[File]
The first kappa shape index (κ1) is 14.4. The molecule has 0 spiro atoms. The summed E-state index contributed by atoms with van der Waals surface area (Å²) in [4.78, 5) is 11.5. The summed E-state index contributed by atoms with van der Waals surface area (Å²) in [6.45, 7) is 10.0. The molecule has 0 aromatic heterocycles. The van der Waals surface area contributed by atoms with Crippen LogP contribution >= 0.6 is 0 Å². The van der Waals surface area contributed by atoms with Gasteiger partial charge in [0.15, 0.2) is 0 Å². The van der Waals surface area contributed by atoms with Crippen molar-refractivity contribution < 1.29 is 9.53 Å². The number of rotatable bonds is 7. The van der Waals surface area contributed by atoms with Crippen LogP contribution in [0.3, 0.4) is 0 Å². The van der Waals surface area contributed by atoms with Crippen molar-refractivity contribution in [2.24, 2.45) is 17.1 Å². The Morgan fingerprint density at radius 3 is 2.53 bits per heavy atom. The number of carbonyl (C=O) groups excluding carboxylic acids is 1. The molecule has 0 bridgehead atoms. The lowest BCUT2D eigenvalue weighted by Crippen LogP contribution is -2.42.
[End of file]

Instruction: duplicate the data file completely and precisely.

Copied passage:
The first kappa shape index (κ1) is 14.4. The molecule has 0 spiro atoms. The summed E-state index contributed by atoms with van der Waals surface area (Å²) in [4.78, 5) is 11.5. The summed E-state index contributed by atoms with van der Waals surface area (Å²) in [6.45, 7) is 10.0. The molecule has 0 aromatic heterocycles. The van der Waals surface area contributed by atoms with Crippen LogP contribution >= 0.6 is 0 Å². The van der Waals surface area contributed by atoms with Gasteiger partial charge in [0.15, 0.2) is 0 Å². The van der Waals surface area contributed by atoms with Crippen molar-refractivity contribution < 1.29 is 9.53 Å². The number of rotatable bonds is 7. The van der Waals surface area contributed by atoms with Crippen LogP contribution in [0.3, 0.4) is 0 Å². The van der Waals surface area contributed by atoms with Crippen molar-refractivity contribution in [2.24, 2.45) is 17.1 Å². The Morgan fingerprint density at radius 3 is 2.53 bits per heavy atom. The number of carbonyl (C=O) groups excluding carboxylic acids is 1. The molecule has 0 bridgehead atoms. The lowest BCUT2D eigenvalue weighted by Crippen LogP contribution is -2.42.